Word spread quickly and before long 826 Valencia was serving 6,000 students, between the ages of 6 and 18, annually with over 1,700 volunteers.


Only two years later in 2004 a second chapter of 826NYC, opened in New York City and the following year chapters opened up in Los Angeles, Ann Arbor and Boston. By 2008, 826’s fifth anniversary the non-profit had published its first book with their students work and opened their national headquarters called 826 National with a mission that believes great leaps in learning can happen with individual attention and that strong writing skills are fundamental to future success.

Today, 826 National.Org serves over 30,000 students across the country with over 5,300 volunteers, the organization has been a part of over 886 publishing projects and currently has seven chapters nationwide.

Now that is something to write about!

 

Charity Matters.

 

 

 

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TED

photo credit: Forbes
photo credit: Forbes

Last weekend, I attended my first TED talk. While I have listened to an occasional talk here and there, I am one of the rare people on the planet who is not addicted or really even familiar with TED. I was even more surprised when I learned that TED (which stands for Technology, Entertainment and Design) is a non-profit organization….but isn’t everything these days?

The TED concept was created in 1984 from Richard Wurman’s observation of three amazing fields converging, technology, entertainment and design. The very first TED talks included demos from revolutionary new products, the compact disc and the e-book. However, even with such a wow factor the conference and idea lost money and six years later, in 1990 Richard Wurman tried again and this time it worked.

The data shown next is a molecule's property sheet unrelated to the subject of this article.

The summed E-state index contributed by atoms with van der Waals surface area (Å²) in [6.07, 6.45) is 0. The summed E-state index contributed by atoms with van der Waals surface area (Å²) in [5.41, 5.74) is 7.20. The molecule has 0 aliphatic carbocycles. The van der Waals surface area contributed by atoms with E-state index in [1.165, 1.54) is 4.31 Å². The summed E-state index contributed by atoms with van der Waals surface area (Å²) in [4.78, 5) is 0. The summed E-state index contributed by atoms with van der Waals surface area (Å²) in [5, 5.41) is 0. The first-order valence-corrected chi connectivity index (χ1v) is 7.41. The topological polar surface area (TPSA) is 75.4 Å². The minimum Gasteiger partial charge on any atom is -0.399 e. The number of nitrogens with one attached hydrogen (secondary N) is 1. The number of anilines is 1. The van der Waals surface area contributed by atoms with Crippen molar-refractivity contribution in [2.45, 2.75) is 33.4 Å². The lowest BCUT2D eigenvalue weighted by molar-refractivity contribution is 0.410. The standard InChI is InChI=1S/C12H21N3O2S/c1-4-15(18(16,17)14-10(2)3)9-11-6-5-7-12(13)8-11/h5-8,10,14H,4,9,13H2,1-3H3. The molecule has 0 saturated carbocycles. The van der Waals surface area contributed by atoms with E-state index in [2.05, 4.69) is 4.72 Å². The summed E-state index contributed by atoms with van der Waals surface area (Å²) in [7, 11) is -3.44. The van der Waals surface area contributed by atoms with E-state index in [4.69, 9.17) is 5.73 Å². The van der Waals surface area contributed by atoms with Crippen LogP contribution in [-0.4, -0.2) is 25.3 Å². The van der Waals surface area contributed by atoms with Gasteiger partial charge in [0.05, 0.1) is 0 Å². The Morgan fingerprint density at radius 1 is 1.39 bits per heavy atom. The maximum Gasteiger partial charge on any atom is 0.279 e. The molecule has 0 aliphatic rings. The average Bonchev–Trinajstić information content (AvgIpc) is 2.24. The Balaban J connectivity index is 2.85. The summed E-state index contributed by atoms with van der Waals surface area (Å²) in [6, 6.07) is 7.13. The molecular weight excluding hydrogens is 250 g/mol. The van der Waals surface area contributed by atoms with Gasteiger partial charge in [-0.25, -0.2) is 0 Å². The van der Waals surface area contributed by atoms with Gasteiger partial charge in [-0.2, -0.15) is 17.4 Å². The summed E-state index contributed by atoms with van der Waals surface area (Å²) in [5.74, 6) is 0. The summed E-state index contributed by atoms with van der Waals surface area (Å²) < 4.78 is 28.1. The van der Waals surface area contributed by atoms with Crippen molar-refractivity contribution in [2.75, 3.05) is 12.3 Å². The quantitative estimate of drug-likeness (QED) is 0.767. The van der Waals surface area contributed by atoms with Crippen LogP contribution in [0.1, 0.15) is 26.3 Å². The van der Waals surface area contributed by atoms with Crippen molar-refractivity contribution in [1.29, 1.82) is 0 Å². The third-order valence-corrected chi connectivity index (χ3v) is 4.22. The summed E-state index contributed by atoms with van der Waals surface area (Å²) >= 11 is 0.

A decade later, media entrepreneur, Chris Anderson met with Wurman and in 2001 Anderson’s non-profit, the Sapling Foundation acquired TED. Anderson believed in the concepts that make TED great and was determined to seek out the most interesting people on the planet and let them communicate their passion.

 

So as I sat in an auditorium and listened to speakers talk on such topics as, The Future of Women in Science, Troubled Water on water conservation, Transforming Prisons from the Inside, Out, Accepting my transgender daughter, and the list goes on….I was inspired. Each speaker and topic more unique than the previous, and yet they were all the same.

What was it that made this very different group the same? Their passion. Each speaker was passionate about their topic and their passion and insight was real, it was human and the hundreds of us in the audience became one…..and that is the magic of TED.

 

Charity Matters.

 

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When two worlds collide

caylin_moore_spark

Don’t you love it when your worlds collide? As many of you know I have been a passionate supporter at an all boys school in Watts, called Verbum Dei, also referred to as “The Verb.” The Verb is a school where young men come from poverty, are given a white-collar job one day a week and attend school the remaining four days. One hundred percent of these amazing young men are accepted to four-year colleges.